Funj Sultanate

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Around 1500 the Funj sultanate united much of the northern Nile Valley in Sudan. The Funj drew on older Sudanic traditions of statecraft and depended on the institution of matrilineal kinship inherited from medieval Christian Nubia, although the processes of Arabization and Islamization of northern Sudan accelerated under their rule. They opened the country to unprecedented commercial relations with neighboring lands; a middle class emerged in the mid-eighteenth century in a town-based money economy. By the eighteenth century, sultans faced many local revolts and came under the control of their military commanders; in 1820 the remnants of the Funj sultanate fell to the armies of Muhammad Ali, Ottoman viceroy of Egypt.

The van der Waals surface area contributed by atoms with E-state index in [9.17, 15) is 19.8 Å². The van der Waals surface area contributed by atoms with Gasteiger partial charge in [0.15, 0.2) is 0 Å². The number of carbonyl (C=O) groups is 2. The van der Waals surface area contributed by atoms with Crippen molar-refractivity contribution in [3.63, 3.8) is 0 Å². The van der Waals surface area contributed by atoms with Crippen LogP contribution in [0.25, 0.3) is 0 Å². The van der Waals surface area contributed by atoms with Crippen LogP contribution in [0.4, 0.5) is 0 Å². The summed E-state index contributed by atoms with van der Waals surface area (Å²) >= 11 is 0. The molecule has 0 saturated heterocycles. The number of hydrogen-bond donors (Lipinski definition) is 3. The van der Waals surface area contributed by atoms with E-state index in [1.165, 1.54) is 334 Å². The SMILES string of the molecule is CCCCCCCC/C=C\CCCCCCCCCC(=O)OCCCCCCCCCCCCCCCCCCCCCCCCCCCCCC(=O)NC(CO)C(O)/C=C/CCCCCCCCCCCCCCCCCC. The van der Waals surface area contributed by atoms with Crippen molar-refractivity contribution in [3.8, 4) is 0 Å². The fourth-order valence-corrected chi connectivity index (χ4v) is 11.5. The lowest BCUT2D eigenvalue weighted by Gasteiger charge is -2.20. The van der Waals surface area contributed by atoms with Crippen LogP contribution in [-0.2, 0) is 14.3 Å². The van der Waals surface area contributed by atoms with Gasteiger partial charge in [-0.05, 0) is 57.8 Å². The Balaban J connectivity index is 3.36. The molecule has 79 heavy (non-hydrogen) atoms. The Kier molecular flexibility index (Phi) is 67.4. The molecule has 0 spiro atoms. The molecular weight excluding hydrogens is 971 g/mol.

Subjects: Islam.

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